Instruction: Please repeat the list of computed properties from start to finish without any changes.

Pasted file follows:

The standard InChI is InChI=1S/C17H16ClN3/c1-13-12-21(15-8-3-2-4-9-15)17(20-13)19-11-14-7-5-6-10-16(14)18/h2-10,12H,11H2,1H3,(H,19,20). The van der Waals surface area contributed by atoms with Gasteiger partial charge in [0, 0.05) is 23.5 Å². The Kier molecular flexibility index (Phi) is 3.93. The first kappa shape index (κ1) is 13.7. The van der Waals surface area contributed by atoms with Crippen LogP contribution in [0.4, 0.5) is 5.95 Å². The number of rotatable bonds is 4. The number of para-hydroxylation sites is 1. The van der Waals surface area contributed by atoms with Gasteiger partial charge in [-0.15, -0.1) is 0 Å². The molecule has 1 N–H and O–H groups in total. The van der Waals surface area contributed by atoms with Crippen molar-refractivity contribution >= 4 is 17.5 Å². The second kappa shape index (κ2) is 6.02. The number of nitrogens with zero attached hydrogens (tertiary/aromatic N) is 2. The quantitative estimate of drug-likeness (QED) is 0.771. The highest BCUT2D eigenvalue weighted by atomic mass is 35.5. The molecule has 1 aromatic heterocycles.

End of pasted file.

The standard InChI is InChI=1S/C17H16ClN3/c1-13-12-21(15-8-3-2-4-9-15)17(20-13)19-11-14-7-5-6-10-16(14)18/h2-10,12H,11H2,1H3,(H,19,20). The van der Waals surface area contributed by atoms with Gasteiger partial charge in [0, 0.05) is 23.5 Å². The Kier molecular flexibility index (Phi) is 3.93. The first kappa shape index (κ1) is 13.7. The van der Waals surface area contributed by atoms with Crippen LogP contribution in [0.4, 0.5) is 5.95 Å². The number of rotatable bonds is 4. The number of para-hydroxylation sites is 1. The van der Waals surface area contributed by atoms with Gasteiger partial charge in [-0.15, -0.1) is 0 Å². The molecule has 1 N–H and O–H groups in total. The van der Waals surface area contributed by atoms with Crippen molar-refractivity contribution >= 4 is 17.5 Å². The second kappa shape index (κ2) is 6.02. The number of nitrogens with zero attached hydrogens (tertiary/aromatic N) is 2. The quantitative estimate of drug-likeness (QED) is 0.771. The highest BCUT2D eigenvalue weighted by atomic mass is 35.5. The molecule has 1 aromatic heterocycles.